Even before they have even played a note, Battles have a distinct and commanding presence. Ian Williams and Dave Konopka are surrounded by pedals, guitars, keyboards, sequencers and all kinds of gizmos and gadgets that would send a lesser musician into a tailspin; themselves dwarfed by big-business amps that take in all that lay in front of them. In the centre, a mess of sweat and perpetual motion, is John Stanier; lurching and heaving over his kit, occasionally swiping up in the air to reach his famously-high crash cymbal and generating perhaps the single most commanding presence behind the kit in the indie rock realm.
With the pedigree of bands like Don Caballero, Helmet and Tomahawk running through its veins, Battles have been embracing the weirder and wilder side of math-rock for over a decade. Their latest, La Di Da Di, sees the trio hone in on maze-running, dazzling instrumental compositions; further developing the intricate and acutely-detailed nature of the band’s music.
Ahead of a return to Australia for the first time in four years, we spoke with guitarist/bassist Dave Konopka about their at-times arduous process of making music and playing around with the human element in Battles.
Watch: Battles – Ice Cream
Music Feeds: So, here we are. Battles are finally releasing their first-ever completely instrumental album. Is that a weird thing to think about? Was that always your game plan when it came to creating La Di Da Di?
Dave Konopka: It wasn’t as direct as that. It’s actually really hard to get all three of us to commit to something so that we can move forward with it. I was the most adamant about it – I didn’t want to work with guest vocalists again, and I thought that we had it in us to make an instrumental album. That said, it was never laid out as explicitly as that – we didn’t really make this huge statement about it.
Since day one, we’ve been a music-first type of band. We never really had a vocal-led song that would determine what the song would be. It was really the most necessary, functional decision we could make as a trio to be self-efficient. It was about taking control of the music and being responsible for ourselves.
MF: The finished product of Battles songs are so vast and structured, it’s really strange to imagine them as simply ideas. How do the three of you develop the compositions initially? Does it come through jamming together; or do you each have individual bits and pieces that are brought to the table? Perhaps it’s more trial-and-error, based on demoing?
DK: It’s really a combination of all of those things that you mentioned. It’s all about trying out a new back of tricks if something isn’t working. It all begins with coming off tour from the previous album. You’re getting back to your normal life, enveloping yourself in writing new music. Ian and I compile a bunch of ideas, often in loop format. We never know if it will be the main part or one of many, but we throw it all at one another and see what we come up with.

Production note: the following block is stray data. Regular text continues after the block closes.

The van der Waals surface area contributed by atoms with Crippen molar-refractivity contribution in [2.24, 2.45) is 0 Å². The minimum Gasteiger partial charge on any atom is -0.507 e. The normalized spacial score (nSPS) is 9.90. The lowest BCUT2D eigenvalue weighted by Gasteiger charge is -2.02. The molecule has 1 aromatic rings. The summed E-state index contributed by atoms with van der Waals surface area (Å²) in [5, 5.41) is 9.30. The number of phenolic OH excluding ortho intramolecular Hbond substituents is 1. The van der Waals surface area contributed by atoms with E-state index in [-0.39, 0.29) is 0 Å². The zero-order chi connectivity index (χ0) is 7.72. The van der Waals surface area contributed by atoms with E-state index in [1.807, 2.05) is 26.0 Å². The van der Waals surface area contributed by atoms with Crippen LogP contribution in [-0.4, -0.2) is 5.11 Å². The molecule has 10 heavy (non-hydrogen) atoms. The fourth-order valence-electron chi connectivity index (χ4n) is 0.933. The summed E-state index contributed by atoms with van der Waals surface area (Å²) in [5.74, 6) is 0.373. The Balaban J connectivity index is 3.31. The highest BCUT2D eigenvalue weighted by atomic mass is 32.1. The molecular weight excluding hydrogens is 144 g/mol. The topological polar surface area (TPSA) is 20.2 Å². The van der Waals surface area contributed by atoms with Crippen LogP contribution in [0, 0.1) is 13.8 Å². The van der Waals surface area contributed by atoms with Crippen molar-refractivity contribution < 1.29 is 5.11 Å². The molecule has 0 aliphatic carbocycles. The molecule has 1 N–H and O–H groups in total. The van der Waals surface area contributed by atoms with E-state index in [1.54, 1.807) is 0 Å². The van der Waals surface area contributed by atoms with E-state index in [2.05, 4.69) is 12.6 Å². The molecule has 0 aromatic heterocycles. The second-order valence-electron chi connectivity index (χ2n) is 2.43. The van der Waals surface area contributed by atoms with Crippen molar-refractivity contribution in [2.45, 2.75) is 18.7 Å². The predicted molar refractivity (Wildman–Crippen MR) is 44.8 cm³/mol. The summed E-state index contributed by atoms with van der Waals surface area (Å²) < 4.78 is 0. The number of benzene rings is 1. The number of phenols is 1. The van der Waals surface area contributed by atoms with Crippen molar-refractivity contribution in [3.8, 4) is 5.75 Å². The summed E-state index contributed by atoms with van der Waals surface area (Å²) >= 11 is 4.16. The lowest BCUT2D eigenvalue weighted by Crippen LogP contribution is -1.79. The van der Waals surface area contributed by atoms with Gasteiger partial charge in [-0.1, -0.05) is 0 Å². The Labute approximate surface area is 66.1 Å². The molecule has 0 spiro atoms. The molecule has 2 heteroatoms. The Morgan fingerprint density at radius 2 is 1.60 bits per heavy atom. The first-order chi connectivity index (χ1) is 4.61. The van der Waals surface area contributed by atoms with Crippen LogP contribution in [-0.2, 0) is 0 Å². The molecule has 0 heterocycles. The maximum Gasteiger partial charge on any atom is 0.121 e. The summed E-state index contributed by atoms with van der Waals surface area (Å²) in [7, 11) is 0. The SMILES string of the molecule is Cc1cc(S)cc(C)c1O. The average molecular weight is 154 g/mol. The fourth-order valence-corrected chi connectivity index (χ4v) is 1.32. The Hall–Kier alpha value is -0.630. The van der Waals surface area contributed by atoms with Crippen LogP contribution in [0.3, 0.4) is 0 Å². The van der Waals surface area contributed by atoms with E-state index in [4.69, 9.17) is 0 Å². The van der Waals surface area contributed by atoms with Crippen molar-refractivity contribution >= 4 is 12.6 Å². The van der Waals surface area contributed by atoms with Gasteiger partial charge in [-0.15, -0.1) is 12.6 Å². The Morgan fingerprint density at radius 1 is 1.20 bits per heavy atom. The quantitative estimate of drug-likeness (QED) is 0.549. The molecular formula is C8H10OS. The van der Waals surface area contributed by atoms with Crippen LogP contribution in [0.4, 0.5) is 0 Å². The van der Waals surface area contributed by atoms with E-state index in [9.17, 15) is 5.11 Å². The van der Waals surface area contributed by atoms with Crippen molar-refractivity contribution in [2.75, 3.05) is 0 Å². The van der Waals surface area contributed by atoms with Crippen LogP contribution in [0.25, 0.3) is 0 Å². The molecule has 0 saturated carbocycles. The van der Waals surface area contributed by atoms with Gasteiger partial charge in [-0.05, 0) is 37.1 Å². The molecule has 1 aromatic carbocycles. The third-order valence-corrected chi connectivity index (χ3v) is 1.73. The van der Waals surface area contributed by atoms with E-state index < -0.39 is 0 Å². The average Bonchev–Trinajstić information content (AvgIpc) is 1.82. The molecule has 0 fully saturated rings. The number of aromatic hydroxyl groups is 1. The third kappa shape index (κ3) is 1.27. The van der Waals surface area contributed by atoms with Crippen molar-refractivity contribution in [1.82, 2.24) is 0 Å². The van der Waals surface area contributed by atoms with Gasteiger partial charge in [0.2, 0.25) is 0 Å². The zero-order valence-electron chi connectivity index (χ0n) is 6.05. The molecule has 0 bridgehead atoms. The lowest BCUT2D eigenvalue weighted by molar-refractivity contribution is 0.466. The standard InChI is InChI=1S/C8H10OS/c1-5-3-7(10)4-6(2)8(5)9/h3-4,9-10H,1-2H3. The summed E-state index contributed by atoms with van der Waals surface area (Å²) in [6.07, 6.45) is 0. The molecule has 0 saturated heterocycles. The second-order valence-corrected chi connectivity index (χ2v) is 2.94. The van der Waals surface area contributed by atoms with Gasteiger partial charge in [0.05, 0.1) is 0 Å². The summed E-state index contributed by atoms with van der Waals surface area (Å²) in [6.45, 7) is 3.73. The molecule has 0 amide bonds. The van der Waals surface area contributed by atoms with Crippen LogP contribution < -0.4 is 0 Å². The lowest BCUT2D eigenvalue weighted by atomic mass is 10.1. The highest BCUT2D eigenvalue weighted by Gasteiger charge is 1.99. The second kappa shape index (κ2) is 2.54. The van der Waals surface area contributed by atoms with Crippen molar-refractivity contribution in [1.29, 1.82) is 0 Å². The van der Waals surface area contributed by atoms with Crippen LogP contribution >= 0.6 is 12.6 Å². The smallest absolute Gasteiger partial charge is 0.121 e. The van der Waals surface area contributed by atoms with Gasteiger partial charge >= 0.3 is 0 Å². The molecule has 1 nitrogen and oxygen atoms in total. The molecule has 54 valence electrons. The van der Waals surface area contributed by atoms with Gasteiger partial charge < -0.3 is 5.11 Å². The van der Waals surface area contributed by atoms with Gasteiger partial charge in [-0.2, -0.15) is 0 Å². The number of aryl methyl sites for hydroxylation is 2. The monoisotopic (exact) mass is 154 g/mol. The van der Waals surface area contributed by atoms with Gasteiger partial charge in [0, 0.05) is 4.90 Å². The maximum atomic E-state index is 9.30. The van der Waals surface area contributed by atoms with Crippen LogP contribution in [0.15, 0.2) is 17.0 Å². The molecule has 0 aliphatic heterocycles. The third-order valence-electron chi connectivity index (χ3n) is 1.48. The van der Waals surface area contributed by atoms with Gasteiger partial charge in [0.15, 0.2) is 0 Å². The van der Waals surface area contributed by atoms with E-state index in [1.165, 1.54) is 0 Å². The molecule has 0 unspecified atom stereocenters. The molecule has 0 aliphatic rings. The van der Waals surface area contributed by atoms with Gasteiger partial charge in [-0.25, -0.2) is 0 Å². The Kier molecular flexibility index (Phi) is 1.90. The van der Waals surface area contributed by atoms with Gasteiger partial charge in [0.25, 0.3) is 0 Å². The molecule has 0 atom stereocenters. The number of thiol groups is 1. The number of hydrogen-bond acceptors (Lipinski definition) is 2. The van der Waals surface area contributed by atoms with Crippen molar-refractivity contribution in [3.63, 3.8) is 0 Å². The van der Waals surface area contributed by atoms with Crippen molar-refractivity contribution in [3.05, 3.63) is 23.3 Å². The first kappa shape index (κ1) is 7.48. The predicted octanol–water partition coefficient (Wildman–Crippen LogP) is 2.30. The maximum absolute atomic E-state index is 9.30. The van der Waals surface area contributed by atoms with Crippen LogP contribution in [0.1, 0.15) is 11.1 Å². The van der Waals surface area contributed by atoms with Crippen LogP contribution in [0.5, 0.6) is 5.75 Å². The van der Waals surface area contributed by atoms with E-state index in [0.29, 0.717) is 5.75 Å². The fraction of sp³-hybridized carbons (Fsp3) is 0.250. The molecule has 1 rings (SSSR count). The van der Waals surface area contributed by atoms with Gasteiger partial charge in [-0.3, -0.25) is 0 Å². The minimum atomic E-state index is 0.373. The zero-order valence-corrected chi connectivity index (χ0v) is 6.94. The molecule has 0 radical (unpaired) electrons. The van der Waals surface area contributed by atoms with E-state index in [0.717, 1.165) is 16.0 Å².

After that, well… we tend to sit on ideas for a really long time. [laughs] That’s why it’s been four years! It takes awhile for things to settle in. John will come through with the beats once he hears our loops and our new ideas. He’s the one that will push me and Ian – he’ll need more to work with than just this sample or this loop or this part that we have going. That’s what gets us to the next stage. Let me know if this is too long an answer, because it’s a really detailed process…
MF: Not at all – this is fascinating. Where does it go from there?
DK: We have a computer in our rehearsal space, and I’ll sit in there and jam along to Ian’s parts for hours. He’ll take my ideas home and do the same. All the while, we’re compiling other melodic content and writing parts that make sense together… that’s the building process. At that point, I’m still dancing with some ideas. We need a further impetus to commit to what we’re doing.
In this case, it was doing something as stupid as accepting a show [laughs]. Warp [Records] were having a 25th anniversary celebration show, and they asked us to play this show in Poland. We put together an entirely-new set comprised of the ideas that we’d been working on. It was a very weird show for us, but at the end of it we kind of convened and went ‘…yeah, we’ve got songs! They kinda need a bit of work, but we’ve got songs!’
MF: One would assume that’s where recording comes into play – when things get “serious.”
DK: Really serious, man. [laughs] The glue of the process is going to our favourite studio in Providence, Rhode Island. It’s called Machines With Magnets. Those guys are real guiding lights to this band and its process. They’re probably the only people that can sit us down if we get too carried away with something and just flat-out tell us “That sucks.” [laughs]